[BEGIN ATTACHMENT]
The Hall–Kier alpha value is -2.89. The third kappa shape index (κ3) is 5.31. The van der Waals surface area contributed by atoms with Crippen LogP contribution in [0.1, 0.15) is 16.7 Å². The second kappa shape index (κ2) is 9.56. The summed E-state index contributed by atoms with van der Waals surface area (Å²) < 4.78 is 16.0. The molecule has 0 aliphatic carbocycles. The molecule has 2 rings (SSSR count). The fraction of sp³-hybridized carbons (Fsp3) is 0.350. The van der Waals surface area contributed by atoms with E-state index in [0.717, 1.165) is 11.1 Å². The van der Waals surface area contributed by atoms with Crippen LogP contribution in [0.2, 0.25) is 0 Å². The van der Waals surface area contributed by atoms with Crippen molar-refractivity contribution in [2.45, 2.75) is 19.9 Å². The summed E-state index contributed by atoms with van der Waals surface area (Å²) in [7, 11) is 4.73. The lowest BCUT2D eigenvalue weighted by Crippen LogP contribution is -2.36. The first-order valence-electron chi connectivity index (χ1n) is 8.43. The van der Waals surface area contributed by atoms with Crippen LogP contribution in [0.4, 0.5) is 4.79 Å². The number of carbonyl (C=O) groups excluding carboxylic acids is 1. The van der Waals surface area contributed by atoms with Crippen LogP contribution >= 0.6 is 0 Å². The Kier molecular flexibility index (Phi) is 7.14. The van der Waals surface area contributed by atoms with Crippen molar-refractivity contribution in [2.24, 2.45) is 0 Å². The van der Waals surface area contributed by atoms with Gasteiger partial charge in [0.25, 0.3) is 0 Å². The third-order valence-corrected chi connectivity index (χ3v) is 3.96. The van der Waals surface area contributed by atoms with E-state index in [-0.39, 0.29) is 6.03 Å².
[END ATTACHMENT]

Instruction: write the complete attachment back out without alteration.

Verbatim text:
The Hall–Kier alpha value is -2.89. The third kappa shape index (κ3) is 5.31. The van der Waals surface area contributed by atoms with Crippen LogP contribution in [0.1, 0.15) is 16.7 Å². The second kappa shape index (κ2) is 9.56. The summed E-state index contributed by atoms with van der Waals surface area (Å²) < 4.78 is 16.0. The molecule has 0 aliphatic carbocycles. The molecule has 2 rings (SSSR count). The fraction of sp³-hybridized carbons (Fsp3) is 0.350. The van der Waals surface area contributed by atoms with E-state index in [0.717, 1.165) is 11.1 Å². The van der Waals surface area contributed by atoms with Crippen LogP contribution in [0.2, 0.25) is 0 Å². The van der Waals surface area contributed by atoms with Crippen molar-refractivity contribution in [2.45, 2.75) is 19.9 Å². The summed E-state index contributed by atoms with van der Waals surface area (Å²) in [7, 11) is 4.73. The lowest BCUT2D eigenvalue weighted by Crippen LogP contribution is -2.36. The first-order valence-electron chi connectivity index (χ1n) is 8.43. The van der Waals surface area contributed by atoms with Crippen LogP contribution in [0.4, 0.5) is 4.79 Å². The number of carbonyl (C=O) groups excluding carboxylic acids is 1. The van der Waals surface area contributed by atoms with Crippen LogP contribution >= 0.6 is 0 Å². The Kier molecular flexibility index (Phi) is 7.14. The van der Waals surface area contributed by atoms with Crippen molar-refractivity contribution in [2.24, 2.45) is 0 Å². The van der Waals surface area contributed by atoms with Gasteiger partial charge in [0.25, 0.3) is 0 Å². The third-order valence-corrected chi connectivity index (χ3v) is 3.96. The van der Waals surface area contributed by atoms with E-state index in [-0.39, 0.29) is 6.03 Å².